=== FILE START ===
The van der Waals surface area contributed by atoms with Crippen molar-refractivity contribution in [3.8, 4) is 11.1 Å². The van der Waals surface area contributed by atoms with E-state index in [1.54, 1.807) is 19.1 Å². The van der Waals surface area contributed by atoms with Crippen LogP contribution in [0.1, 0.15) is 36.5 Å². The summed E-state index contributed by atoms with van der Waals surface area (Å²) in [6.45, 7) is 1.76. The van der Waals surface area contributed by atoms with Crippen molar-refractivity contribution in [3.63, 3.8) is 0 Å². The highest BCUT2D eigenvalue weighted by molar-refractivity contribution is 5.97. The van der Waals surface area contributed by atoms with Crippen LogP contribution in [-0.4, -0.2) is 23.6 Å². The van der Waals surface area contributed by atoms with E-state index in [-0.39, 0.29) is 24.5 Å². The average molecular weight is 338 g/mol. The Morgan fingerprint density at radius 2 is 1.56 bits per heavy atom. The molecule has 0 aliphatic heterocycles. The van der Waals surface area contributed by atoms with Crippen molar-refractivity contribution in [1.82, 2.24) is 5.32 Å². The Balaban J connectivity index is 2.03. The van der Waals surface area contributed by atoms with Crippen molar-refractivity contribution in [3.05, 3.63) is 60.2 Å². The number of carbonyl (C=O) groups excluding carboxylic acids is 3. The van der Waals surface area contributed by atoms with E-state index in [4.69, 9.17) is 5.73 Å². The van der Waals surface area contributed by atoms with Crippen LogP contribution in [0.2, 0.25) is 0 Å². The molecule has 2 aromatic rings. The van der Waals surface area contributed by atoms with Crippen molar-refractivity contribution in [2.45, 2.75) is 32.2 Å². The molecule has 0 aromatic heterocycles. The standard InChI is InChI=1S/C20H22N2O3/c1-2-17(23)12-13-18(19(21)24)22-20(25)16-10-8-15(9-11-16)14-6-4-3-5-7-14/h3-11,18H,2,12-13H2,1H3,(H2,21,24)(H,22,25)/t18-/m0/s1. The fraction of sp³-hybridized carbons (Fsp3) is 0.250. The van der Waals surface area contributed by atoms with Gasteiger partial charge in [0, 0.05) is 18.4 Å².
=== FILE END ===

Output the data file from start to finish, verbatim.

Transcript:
The van der Waals surface area contributed by atoms with Crippen molar-refractivity contribution in [3.8, 4) is 11.1 Å². The van der Waals surface area contributed by atoms with E-state index in [1.54, 1.807) is 19.1 Å². The van der Waals surface area contributed by atoms with Crippen LogP contribution in [0.1, 0.15) is 36.5 Å². The summed E-state index contributed by atoms with van der Waals surface area (Å²) in [6.45, 7) is 1.76. The van der Waals surface area contributed by atoms with Crippen molar-refractivity contribution in [3.63, 3.8) is 0 Å². The highest BCUT2D eigenvalue weighted by molar-refractivity contribution is 5.97. The van der Waals surface area contributed by atoms with Crippen LogP contribution in [-0.4, -0.2) is 23.6 Å². The van der Waals surface area contributed by atoms with E-state index in [-0.39, 0.29) is 24.5 Å². The average molecular weight is 338 g/mol. The Morgan fingerprint density at radius 2 is 1.56 bits per heavy atom. The molecule has 0 aliphatic heterocycles. The van der Waals surface area contributed by atoms with Crippen molar-refractivity contribution in [1.82, 2.24) is 5.32 Å². The Balaban J connectivity index is 2.03. The van der Waals surface area contributed by atoms with Crippen molar-refractivity contribution in [3.05, 3.63) is 60.2 Å². The number of carbonyl (C=O) groups excluding carboxylic acids is 3. The van der Waals surface area contributed by atoms with E-state index in [4.69, 9.17) is 5.73 Å². The van der Waals surface area contributed by atoms with Crippen LogP contribution in [0.2, 0.25) is 0 Å². The molecule has 2 aromatic rings. The van der Waals surface area contributed by atoms with Crippen molar-refractivity contribution in [2.45, 2.75) is 32.2 Å². The molecule has 0 aromatic heterocycles. The standard InChI is InChI=1S/C20H22N2O3/c1-2-17(23)12-13-18(19(21)24)22-20(25)16-10-8-15(9-11-16)14-6-4-3-5-7-14/h3-11,18H,2,12-13H2,1H3,(H2,21,24)(H,22,25)/t18-/m0/s1. The fraction of sp³-hybridized carbons (Fsp3) is 0.250. The van der Waals surface area contributed by atoms with Gasteiger partial charge in [0, 0.05) is 18.4 Å².